Petrushka tells the story of the loves and jealousies of three puppets. The three are brought to life by the Charlatan during the 1830 Shrovetide Fair (Maslenitsa) in Saint Petersburg, Russia. Petrushka loves the Ballerina, but she rejects him. She prefers the Moor. Petrushka is angry and hurt, and challenges the Moor. The Moor kills him with his scimitar. Petrushka's ghost rises above the puppet theatre as night falls. He shakes his fist at the Charlatan, then collapses in a second death.

Petrushka brings music, dance, and design together in a unified whole. It is one of the most popular of the Ballets Russes productions. It is usually performed today using the original designs and choreography. Grace Robert wrote in 1946, "Although more than thirty years have elapsed since Petrushka was first performed, its position as one of the greatest ballets remains unassailed. Its perfect fusion of music, choreography, and décor and its theme—the timeless tragedy of the human spirit—unite to make its appeal universal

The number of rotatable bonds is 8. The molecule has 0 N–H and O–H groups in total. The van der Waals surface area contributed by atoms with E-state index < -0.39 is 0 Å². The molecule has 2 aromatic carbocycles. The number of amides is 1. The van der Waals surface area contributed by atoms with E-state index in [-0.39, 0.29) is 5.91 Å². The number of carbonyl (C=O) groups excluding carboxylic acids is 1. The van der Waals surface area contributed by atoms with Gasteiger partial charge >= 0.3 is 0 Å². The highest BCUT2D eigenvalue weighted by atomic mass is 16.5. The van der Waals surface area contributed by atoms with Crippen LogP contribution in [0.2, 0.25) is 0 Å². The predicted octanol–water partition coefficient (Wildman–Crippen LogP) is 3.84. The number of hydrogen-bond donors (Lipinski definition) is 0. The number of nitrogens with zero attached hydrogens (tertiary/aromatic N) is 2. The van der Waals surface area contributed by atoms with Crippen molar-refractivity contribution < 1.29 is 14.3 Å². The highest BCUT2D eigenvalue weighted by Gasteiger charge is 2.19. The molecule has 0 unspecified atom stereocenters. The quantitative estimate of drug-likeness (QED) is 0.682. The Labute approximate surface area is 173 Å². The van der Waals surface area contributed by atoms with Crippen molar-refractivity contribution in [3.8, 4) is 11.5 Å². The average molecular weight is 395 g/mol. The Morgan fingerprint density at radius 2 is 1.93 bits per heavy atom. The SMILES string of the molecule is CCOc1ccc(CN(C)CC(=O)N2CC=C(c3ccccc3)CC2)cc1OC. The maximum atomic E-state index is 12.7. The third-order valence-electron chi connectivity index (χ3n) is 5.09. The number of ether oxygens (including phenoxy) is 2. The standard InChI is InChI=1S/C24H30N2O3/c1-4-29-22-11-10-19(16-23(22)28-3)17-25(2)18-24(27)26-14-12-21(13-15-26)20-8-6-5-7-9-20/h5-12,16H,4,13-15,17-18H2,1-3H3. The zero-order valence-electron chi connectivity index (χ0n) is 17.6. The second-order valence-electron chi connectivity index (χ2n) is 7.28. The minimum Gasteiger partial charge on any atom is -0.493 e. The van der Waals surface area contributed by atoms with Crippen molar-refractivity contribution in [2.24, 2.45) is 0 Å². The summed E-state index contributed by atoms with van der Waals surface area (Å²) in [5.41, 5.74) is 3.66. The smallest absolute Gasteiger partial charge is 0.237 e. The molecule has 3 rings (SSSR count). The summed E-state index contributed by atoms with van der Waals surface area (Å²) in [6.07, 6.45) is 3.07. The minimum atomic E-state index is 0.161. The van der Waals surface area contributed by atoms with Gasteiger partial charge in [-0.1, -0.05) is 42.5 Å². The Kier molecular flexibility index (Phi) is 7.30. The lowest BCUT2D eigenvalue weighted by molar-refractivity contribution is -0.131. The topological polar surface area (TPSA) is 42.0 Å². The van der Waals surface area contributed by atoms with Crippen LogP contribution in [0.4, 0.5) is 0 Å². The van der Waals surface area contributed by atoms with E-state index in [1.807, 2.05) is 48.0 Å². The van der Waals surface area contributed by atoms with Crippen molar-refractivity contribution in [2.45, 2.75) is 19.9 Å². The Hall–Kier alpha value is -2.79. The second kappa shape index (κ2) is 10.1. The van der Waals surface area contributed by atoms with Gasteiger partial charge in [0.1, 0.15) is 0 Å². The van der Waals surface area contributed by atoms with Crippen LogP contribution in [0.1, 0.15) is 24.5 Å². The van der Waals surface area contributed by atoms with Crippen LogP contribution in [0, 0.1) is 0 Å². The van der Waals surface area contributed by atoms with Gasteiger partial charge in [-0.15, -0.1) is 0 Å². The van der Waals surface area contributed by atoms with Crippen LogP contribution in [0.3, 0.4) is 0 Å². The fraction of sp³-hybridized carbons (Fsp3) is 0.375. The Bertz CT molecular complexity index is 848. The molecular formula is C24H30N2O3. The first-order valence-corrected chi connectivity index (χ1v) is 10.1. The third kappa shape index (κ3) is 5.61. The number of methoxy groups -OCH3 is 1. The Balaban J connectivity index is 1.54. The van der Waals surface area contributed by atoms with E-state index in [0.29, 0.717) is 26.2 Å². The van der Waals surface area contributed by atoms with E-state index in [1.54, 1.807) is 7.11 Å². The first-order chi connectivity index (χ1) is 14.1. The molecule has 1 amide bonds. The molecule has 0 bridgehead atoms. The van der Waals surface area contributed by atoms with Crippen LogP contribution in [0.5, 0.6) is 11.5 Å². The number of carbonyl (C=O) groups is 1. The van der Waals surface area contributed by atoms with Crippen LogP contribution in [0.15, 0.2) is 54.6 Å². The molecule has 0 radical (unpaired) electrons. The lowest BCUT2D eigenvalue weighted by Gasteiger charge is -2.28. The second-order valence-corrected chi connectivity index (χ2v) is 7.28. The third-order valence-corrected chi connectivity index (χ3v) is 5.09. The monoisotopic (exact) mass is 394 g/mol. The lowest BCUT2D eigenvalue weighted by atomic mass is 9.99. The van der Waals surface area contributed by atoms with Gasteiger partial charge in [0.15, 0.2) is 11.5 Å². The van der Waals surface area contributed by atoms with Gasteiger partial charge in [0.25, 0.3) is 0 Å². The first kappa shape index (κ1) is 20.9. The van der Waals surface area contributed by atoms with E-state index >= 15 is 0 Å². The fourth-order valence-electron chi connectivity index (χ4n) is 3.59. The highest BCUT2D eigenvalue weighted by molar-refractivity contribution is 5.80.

scenes from pagan Russia in two parts


Musiс by Igor Stravinsky 
Scene plan: Igor Stravinsky and Nicholas Roerich
Choreography by Millicent Hodson (1987) inspired by Vaslav Nijinsky (1913)
Décor and costumes after Nicholas Roerich
Revival of the sets and costumes and supervision – Kenneth Archer 
(Revived sets and costumes © 1987 Kenneth Archer) 
Set Revival Designer – Boris Kaminsky 
Costume Revival Technologist – Tatiana Noginova 
Lighting Designer – Sergei Lukin
World premiere of the ballet choreography by Vaslav Nijinsky: 29 May 1913, Les Ballets Russes de Serge de Diaghilev, Théâtre des Champs-Elysées, Paris